Hugh Hefner restores Sherlock Holmes film to glory
Hugh Hefner was a huge Sherlock Holmes fan before his death and threw money at the UCLA film archive to restore many of the Basil Rathbone & Nigel Bruce movies to spectacular condition. The Scarlet Claw (1944) was in very poor condition and Hefner covered 50 percent of the costs from 1993 to 1995, when the UCLA Archive restored it, along with other Rathbone Sherlock films from the 30s and 40s. The first six Sherlock Holmes films were completed after four years and put into a DVD master collection.
The Scarlet Claw is the eighth Rathbone/Bruce collaboration in the Holmes series, but this one was distributed by Universal pictures. Universal made twelve Holmes movies in total, quite a large number, and they each vary in quality. I’m not sure which are best, but the first couple by Fox set the standard, so Universal had a high mark to reach by the time they made theirs.
This film may as well be blamed for plagiarism, because many elements in The Scarlet Claw are copied directly from Conan Doyle’s Hound of the Baskervilles. There’s a monster, an escape convict, and a deadly marsh, all very similar elements as compared to Hound. It is not original in the least, but the location and the characters at least prevent it from being a rerun.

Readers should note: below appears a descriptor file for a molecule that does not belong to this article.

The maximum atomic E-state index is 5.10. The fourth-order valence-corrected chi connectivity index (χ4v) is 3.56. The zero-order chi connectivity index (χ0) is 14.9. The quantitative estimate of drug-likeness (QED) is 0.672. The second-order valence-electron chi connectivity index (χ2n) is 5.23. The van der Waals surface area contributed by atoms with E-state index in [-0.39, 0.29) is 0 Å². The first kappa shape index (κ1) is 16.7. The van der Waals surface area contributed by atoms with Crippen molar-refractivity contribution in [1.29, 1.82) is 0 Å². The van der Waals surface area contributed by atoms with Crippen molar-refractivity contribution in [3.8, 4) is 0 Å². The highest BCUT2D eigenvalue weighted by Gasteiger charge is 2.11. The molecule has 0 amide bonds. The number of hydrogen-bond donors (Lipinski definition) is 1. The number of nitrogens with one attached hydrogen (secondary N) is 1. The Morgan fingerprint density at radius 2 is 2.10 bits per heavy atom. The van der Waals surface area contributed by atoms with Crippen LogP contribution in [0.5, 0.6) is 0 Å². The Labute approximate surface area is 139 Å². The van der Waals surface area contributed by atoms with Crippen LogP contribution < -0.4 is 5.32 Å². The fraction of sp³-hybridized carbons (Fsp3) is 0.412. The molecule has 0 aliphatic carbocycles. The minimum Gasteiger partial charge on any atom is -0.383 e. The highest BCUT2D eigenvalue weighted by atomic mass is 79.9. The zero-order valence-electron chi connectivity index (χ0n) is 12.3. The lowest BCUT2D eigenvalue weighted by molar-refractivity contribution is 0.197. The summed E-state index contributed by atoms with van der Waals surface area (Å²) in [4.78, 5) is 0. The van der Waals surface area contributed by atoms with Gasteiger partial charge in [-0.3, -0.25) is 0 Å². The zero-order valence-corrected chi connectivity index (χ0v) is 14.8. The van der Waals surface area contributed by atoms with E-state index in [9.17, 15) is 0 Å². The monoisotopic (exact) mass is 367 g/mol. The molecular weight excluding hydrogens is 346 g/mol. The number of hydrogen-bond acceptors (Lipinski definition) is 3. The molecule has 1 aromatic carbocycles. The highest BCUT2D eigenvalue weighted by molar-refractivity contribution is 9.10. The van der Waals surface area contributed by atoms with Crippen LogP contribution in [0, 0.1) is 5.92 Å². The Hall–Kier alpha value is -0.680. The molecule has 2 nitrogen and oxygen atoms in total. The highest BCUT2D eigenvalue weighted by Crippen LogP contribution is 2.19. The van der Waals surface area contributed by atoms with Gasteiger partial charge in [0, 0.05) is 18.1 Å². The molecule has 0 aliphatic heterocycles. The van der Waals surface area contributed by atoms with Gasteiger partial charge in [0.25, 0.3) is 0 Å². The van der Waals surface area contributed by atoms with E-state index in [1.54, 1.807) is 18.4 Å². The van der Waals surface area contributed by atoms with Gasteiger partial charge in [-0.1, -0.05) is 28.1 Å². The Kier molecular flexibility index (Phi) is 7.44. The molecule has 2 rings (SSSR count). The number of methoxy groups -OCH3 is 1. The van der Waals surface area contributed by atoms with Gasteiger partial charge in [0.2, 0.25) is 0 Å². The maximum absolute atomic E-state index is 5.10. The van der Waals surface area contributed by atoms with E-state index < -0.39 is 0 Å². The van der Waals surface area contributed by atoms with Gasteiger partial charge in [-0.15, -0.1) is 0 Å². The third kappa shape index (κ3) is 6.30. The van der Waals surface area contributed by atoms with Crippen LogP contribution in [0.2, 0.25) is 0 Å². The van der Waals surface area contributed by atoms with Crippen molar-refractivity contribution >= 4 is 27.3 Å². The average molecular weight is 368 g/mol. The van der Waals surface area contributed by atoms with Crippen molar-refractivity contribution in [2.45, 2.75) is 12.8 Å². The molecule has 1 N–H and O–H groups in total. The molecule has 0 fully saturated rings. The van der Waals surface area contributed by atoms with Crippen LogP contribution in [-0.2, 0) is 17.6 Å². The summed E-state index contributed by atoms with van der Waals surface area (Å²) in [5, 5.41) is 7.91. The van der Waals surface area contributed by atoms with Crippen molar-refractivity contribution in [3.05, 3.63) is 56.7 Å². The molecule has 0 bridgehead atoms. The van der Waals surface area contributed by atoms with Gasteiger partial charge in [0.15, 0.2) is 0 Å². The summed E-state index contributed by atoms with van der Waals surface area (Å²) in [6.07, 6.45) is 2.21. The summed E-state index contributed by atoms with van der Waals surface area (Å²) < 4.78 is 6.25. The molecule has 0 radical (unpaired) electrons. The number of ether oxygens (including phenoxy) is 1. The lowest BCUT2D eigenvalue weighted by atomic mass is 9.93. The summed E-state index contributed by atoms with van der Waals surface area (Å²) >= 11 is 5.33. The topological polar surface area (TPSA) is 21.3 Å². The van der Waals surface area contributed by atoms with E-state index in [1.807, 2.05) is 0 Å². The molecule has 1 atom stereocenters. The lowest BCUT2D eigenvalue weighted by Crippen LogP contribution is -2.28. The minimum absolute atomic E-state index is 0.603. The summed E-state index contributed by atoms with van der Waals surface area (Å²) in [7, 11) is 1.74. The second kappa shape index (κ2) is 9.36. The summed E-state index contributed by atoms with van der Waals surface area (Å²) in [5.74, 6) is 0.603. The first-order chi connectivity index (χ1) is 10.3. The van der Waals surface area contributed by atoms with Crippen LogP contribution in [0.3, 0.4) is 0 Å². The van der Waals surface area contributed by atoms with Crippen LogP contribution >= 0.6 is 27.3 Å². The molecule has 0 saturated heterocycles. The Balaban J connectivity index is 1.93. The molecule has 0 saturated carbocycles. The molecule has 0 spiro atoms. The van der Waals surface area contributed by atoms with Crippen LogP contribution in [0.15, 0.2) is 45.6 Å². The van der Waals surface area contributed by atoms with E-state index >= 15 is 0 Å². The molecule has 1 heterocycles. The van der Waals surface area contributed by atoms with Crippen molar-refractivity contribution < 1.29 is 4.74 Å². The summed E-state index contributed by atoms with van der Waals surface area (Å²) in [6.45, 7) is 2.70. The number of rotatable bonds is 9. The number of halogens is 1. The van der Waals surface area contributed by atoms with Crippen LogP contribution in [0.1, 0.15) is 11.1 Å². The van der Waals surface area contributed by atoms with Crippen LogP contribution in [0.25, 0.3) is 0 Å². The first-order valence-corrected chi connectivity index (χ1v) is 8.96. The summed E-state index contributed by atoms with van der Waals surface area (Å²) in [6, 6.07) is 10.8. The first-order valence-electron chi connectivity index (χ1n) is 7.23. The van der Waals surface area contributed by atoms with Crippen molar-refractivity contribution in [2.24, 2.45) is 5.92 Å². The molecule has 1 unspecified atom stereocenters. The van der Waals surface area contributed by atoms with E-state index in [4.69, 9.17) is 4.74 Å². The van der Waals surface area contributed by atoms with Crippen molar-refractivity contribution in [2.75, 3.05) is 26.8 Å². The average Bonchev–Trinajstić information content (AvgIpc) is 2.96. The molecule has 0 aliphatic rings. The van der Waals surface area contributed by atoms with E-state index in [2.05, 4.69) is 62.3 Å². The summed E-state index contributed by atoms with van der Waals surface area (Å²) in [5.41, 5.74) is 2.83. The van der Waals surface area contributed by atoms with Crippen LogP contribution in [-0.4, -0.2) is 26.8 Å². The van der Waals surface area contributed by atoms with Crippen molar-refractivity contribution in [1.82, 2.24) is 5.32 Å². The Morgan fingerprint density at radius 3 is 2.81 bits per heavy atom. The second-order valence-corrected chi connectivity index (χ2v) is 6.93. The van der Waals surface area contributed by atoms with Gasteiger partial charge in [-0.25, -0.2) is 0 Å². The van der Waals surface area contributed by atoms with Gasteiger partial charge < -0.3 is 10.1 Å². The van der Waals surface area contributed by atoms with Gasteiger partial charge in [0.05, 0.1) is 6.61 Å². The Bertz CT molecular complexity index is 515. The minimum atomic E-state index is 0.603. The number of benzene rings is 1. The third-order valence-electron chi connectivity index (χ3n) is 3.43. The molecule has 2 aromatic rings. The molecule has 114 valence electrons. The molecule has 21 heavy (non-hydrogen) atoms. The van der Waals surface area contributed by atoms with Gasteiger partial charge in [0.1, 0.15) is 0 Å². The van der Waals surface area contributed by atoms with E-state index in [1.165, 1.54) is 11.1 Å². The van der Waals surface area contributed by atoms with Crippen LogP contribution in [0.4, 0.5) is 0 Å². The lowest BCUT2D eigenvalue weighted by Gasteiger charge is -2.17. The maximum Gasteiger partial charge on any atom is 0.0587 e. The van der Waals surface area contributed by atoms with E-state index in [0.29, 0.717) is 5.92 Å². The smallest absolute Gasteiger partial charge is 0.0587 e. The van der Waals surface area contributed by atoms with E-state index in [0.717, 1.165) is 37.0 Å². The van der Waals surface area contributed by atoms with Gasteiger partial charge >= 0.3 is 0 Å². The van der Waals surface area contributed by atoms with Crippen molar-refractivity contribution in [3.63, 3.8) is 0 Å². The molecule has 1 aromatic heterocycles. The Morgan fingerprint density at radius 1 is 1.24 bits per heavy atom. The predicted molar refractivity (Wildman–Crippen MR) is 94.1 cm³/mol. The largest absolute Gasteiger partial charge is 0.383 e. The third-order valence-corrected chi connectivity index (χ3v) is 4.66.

The reason I like Fox’s The Adventures of Sherlock Holmes (1939) is that it tries to be the Victorian era Sherlock Holmes, complete with all the elements we love. Not so with Universal’s Holmes films, which are set during World War II. This story isn’t even set in London. It takes place in Montreal, of all places.
There are some things to like about this film, but several are jarringly stupid. However, there are less stupid things than in most Basil Rathbone films, so at least that’s something, I guess. To be honest, I’d rather watch a Jeremy Brett episode than a Basil Rathbone film, but I sometimes I watch Rathbone for a change of pace. Basil Rathbone always tries his best and you can often see when he is really giving it his all. He’s a stage actor like Jeremy Brett, and his best performance was probably in The Adventures of Robin Hood in 1938. He doesn’t have the greatest “range” in the world and the latter part of his career was filled with horrible movies, but there are worse actors, I would say.
To begin his case, Holmes gets a letter from Lady Penrose, who has already died, and he investigates her death. That’s pretty much the plot of this movie. The change in scenery from London to Montreal gives Holmes and Watson a chance to move around in a new environment, which is why it’s so disappointing they repeat some of the same things from Hound. The architecture is pretty well-done, but there’s a typical marsh, as seen in every other mystery movie. Lord Penrose attributes his wife’s death to a spiritual animal, which is strange. Being a logical man, Holmes dismisses a supernatural explanation.